“I wish cancer got cancer and died.” This was Tandalaya Taylor’s seven-word poem for a class assignment through the Odyssey Project at the University of Wisconsin-Madison.
The Odyssey Project provides a free humanities class for people facing barriers to higher education—whether those burdens are financial or societal. Odyssey students come from many different circumstances and communities, but all seek a way to turn the corner to new experiences, new ways of thinking, and maybe a new future.
Roadblock on the steps to the finish line
While working on an Odyssey assignment to represent her life in images, Taylor immediately draws a set of stairs.
“On the bottom steps, here’s me on my bike and jumping rope. I had a great childhood in Chicago,” she says. At the top is a black-and-white-checked finish line flag.
After classes at Harold Washington College and the birth of her son, Taylor ended up in Madison. She graduated with a 3.8 grade-point average in criminal justice at the ITT Technical Institute and was grappling with student debt, but facing it with her customary optimism. And then there was a doctor’s appointment.
“In April 2016, I was at my doctor’s office for tests because I hadn’t felt well. The doctor said I had stage four lymphoma. The next thing I know I’m in the hospital, calling my mom and crying.”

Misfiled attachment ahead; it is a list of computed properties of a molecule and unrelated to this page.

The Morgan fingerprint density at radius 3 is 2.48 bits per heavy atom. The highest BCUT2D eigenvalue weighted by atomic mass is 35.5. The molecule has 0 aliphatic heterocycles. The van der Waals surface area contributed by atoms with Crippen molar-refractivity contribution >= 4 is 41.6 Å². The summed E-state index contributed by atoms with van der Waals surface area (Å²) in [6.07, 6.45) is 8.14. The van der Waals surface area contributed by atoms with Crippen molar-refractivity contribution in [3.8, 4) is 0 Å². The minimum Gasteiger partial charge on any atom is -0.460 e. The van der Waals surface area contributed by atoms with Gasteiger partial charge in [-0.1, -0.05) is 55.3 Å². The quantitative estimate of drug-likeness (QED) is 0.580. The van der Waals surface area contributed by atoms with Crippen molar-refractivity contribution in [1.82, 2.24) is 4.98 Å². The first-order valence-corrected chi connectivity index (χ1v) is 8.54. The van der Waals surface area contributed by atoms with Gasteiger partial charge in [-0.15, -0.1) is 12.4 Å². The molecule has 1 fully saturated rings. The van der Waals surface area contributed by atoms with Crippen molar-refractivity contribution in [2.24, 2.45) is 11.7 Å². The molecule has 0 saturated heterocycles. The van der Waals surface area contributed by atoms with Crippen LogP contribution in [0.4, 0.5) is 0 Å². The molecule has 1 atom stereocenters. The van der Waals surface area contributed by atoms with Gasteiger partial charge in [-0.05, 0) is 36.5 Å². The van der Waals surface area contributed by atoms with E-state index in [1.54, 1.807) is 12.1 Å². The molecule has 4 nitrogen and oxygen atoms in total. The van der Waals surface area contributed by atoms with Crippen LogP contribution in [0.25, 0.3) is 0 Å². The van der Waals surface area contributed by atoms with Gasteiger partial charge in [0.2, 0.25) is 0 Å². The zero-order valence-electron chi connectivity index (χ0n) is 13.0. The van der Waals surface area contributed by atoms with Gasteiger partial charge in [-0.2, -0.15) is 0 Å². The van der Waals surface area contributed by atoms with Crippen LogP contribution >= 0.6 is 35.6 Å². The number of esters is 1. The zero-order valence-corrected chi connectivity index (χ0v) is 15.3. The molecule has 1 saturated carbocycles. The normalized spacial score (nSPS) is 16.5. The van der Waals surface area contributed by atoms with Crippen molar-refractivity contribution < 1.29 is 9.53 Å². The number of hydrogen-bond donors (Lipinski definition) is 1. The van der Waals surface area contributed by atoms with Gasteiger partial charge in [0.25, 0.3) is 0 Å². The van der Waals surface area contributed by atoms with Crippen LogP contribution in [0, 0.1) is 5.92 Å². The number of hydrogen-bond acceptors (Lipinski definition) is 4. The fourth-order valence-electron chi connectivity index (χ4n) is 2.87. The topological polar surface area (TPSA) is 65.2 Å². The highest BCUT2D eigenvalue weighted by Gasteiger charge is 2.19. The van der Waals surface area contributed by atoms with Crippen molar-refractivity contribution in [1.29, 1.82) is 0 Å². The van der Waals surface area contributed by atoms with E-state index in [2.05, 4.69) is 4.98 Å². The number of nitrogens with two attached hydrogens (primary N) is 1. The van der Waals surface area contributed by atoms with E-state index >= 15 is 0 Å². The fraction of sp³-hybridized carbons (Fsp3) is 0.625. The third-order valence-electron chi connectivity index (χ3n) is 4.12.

Taylor points to a large green ribbon smack in the middle of her drawing. It’s the symbol for lymphoma, an often fatal form of blood cancer.
‘Cancer showed me there’s more I should be doing’
The year brought eight rounds of chemotherapy, followed by stem cell treatments in January 2017. By fall, Taylor’s cancer was in remission and she had submitted her paperwork a bit late to be accepted to the Odyssey Project.
But fate intervened again. Another student had to withdraw, and Taylor showed up on week two of class, with her joyful laugh and abundant smiles.
Thanks to chemotherapy and a stem cell transplant, Taylor’s cancer is now in remission—and it made her realize she can soar to even greater heights.
Odyssey’s cheerleader, as promised
Emily Auerbach is the director of the Odyssey Project, now in its 15th year. In that time, more than 400 students have participated. In a recent study, former graduates reported that they are more likely to read, vote, and go to college because of the program.
Auerbach has seen a lot of students show amazing resilience. Even so, Taylor stands out.
“Tandalaya is among the most positive, encouraging students we’ve ever had,” says Auerbach. “In her interview, she said she would be a cheerleader for the others in class. That’s exactly what she is.”
The finish line
The graduation celebration for this year’s Odyssey class will be on Wednesday, May 2, 6:30-8 p.m. at Great Hall in the UW-Madison Memorial Union. The public is welcome to attend.
Taylor will be among the proud graduates on stage, shouting her support to the people with whom she shared this journey.
“I wasn’t sure what I wanted for myself before Odyssey and before cancer,” she says. “Now I’m ready to do some dream catching and cheerleading to get to that finish line. I just want to do everything!”